Visualizing the Nakba

These days, it isn’t only a picture, but an infographic, that is also worth a thousand words. In commemoration of the Nakba (catastrophe) on May 15, when the State of Israel was established in 1948 after over 750,000 Palestinians were forcibly displaced from their homeland, here’s the Nakba itself in one infographic. Continue reading “Visualizing the Nakba”

Eye on the East wishes you a Happy New Year

Having welcomed 2015 from the agitated waters of the Mediterranean Sea, especially when looked upon from Beirut, Eye on the East wishes a Happy New Year to you and all your loved ones. May 2015 be all that you wish for and more. And may it be a much better year for those who truly deserve it, those who battle sickness, misery and indignity, who have lost loved ones or are waiting for them to come back, wherever they may be, for those who flee death and violence and for the children who suffer, for childhood should be about anything by suffering.

Continue reading “Eye on the East wishes you a Happy New Year”

This is Gaza

After the pain from the heartbreaking pictures coming out of Gaza and the frustration towards a world seemingly unwilling to stop the bloodshed, what is left for you and me to do, for Gaza? If you ask me, I say what is left is for us to keep giving it a voice… Continue reading “This is Gaza”

Will he Stay or Will he Go?

Maronite Patriarch Beshara Rai isn’t one to shy away from controversy. Even before becoming patriarch, he set the bar very high, once threatening anybody who criticized or slandered the church and its leadership with excommunication. With the recent announcement, and his own personal confirmation, that he would accompany Pope Francis during his upcoming visit to Jerusalem and the occupied Palestinian territories, Rai is back in the headlines. Continue reading “Will he Stay or Will he Go?”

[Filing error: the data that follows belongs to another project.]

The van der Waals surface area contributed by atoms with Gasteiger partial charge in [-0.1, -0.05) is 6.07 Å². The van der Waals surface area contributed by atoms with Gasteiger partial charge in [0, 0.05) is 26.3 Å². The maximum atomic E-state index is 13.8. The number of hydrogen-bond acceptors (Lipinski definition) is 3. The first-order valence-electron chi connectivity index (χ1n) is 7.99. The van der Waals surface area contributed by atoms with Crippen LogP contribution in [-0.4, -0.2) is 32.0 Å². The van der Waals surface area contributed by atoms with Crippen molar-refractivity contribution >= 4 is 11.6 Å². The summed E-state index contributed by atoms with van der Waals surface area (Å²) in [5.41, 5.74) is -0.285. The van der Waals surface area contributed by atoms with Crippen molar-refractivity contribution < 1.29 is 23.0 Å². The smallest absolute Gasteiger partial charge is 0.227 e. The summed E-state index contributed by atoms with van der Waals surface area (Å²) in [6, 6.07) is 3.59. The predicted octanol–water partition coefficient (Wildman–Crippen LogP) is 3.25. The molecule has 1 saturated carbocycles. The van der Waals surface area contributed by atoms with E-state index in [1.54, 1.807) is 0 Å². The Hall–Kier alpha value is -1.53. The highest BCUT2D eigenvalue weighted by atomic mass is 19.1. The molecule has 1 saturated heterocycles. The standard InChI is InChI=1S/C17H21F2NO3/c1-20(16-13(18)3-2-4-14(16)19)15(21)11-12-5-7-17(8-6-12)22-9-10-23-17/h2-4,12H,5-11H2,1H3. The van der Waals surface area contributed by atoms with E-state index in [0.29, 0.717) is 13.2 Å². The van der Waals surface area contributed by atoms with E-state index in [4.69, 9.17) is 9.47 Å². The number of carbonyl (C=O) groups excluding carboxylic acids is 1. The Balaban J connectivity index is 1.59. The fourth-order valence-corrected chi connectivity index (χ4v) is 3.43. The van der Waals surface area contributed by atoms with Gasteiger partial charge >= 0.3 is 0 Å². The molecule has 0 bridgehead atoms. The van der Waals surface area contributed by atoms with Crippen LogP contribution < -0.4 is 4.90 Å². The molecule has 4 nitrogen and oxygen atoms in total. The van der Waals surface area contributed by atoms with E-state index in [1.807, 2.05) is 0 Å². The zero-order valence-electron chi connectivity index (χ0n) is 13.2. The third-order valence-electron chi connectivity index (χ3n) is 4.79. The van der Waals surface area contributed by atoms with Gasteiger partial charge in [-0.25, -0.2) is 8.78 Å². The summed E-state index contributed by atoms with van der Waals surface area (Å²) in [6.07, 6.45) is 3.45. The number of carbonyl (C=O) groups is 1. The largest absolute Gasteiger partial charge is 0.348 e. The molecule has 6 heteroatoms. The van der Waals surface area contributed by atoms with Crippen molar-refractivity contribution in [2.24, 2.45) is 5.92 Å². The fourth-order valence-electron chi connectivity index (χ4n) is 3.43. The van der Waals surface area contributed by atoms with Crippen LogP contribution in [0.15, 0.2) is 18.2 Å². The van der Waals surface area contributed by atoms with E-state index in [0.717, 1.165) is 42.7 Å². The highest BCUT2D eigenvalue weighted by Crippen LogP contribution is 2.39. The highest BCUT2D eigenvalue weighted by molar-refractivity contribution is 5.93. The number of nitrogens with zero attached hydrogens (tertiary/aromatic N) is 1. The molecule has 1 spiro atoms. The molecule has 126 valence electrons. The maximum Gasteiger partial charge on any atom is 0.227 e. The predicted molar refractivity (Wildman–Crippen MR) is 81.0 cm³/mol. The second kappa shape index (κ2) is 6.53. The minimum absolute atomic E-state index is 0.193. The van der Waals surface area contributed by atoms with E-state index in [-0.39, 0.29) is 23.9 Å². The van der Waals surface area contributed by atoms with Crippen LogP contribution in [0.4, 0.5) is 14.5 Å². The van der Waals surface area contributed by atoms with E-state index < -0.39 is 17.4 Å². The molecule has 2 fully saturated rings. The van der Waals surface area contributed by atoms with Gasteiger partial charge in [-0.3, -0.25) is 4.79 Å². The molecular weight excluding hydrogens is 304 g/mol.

Burying the Butcher, not Burying the Hatchet

In my part of the world, Ariel Sharon was known as the “Butcher of Beirut.” Even though his bloody legacy began to be built decades before he led the Israeli invasion of Lebanon in 1982 – through years of killing Palestinians in British-controlled Palestine prior to the Arab-Israeli War of 1948 – he will still be primarily remembered for the responsibility he bore for Beirut’s Sabra and Shatila Massacre in the Palestinian refugee camp of the same name. Continue reading “Burying the Butcher, not Burying the Hatchet”

Honoring Mandela

The best way to honor Nelson Mandela isn’t by sharing his words, but by believing in them and breathing life into them. Madiba’s words were loud but his deeds were louder, and this is what made the difference he was prepared to die for…[1]

It is always hard to see great people depart. Part of it has to do with the feeling that they will take something away with them, what made them sources of inspiration and models to emulate. This, despite the fact that what makes them great in the first place is that their impact has already transcended their grasp and can hardly stop its course even after they are gone. Continue reading “Honoring Mandela”

Thinking about Palestine

There is never a good or right time to talk about Palestine. A cause, a dream, a responsibility, a defeat, a crime and a badge of shame on the world, which has affected, been used and abused, and shaped a considerable part of the Middle East’s contemporary history. As the situation in the occupied territories continues to evolve, or rather deteriorate, and with it the chances of a viable peace, keeping Palestine in the public discourse almost seems like a constant necessity to keep the cause alive. Continue reading “Thinking about Palestine”